East of England employers now the most optimistic in the UK, Manpower survey reveals
Employment prospects in the East of England have rebounded strongly despite the continuing economic uncertainty over Brexit, according to a new report.
The lastest Employment Outlook Survey by recruitment group Manpower, which tracks hiring intentions across the country, shows an index reading of plus 11 for the East – up five on the previous quarter and the highest among all the UK nations and regions.
However, firms in the East are starting to feel the impact of Brexit, the report adds, with some vacancies remaining unfilled as workers from other European Union countries head home amid doubts over their immigration status once the UK leaves.
Simon Edwards, operations director for Manpower UK, said: 'After a slight dip in confidence last quarter, it is great to see the East regain its status as being the most confident about hiring in the UK.'
There had been 'steady job creation' in the region in recent months, with stronger growth in temporary jobs than in permanent positions.
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'Alongside this, we have also seen more individuals looking to leave full-time management positions and take up flexible roles with fewer responsibilities and a better work life balance,' said Mr Edwards.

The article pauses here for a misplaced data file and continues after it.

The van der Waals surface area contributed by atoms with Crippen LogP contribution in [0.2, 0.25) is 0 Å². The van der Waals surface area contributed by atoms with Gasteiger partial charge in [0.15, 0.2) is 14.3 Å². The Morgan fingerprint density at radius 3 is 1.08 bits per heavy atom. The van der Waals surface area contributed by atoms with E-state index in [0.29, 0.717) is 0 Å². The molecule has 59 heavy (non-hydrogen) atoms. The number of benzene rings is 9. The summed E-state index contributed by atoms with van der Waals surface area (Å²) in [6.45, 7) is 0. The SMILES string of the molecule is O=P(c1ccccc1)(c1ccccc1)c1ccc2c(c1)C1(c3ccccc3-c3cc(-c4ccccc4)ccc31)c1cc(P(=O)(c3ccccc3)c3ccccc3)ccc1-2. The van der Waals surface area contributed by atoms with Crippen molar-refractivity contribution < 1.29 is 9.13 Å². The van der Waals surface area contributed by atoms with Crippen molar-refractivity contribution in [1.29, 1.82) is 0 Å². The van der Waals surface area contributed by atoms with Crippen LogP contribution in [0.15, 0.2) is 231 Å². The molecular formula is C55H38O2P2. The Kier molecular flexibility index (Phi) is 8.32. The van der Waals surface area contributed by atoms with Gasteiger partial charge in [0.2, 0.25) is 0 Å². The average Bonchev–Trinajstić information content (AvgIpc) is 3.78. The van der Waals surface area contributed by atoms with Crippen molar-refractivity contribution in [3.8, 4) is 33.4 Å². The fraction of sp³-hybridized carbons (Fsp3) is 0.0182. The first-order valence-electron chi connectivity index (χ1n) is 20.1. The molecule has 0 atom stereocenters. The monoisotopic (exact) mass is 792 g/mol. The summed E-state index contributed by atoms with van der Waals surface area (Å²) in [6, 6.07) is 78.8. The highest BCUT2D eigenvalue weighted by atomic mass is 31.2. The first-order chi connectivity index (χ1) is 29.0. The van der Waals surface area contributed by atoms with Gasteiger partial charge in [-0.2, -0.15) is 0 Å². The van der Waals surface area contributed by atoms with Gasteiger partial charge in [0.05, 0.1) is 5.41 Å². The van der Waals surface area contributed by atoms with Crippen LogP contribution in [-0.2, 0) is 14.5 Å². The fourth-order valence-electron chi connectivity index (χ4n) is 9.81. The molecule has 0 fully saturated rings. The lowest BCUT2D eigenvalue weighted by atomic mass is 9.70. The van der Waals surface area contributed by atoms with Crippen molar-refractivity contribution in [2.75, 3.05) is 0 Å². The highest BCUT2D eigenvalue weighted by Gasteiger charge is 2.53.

'However, cracks are starting to show as the region starts to feel the effects of Brexit,' he added. 'With EU nationals still uncertain about their future status in the UK, we have observed that more European workers are leaving the UK. This is already leaving many opportunities in the manufacturing industry unfilled.'
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The latest index reading means that the East of England has overtaken the South East, where the outlook remained unchanged at plus 10. In London, however, confidence among employers has halved to plus four since the last quarter.
Across the UK as a whole, the index reading has increased by one over the past three months to plus six, helped by the biggest increase in hiring intentions among public sector employers since 2015.
James Hick, ManpowerGroup Solutions managing director, said: 'This is the first time in over a year that public sector hiring plans have been in positive territory.
'June's general election outcome was seen in part as a rejection of austerity, and it looks like the public sector is powering on, as hiring ramps up.
'At the beginning of the year there were 86,000 vacancies in the NHS; the Government recently announced that it will train an additional 1,500 doctors a year and create 20,000 new mental health posts.
'However, with the health service so heavily dependent on EU nationals, these hiring targets are going to be extremely difficult to meet. And that's just the NHS; there are tens of thousands of vacancies in other government departments.'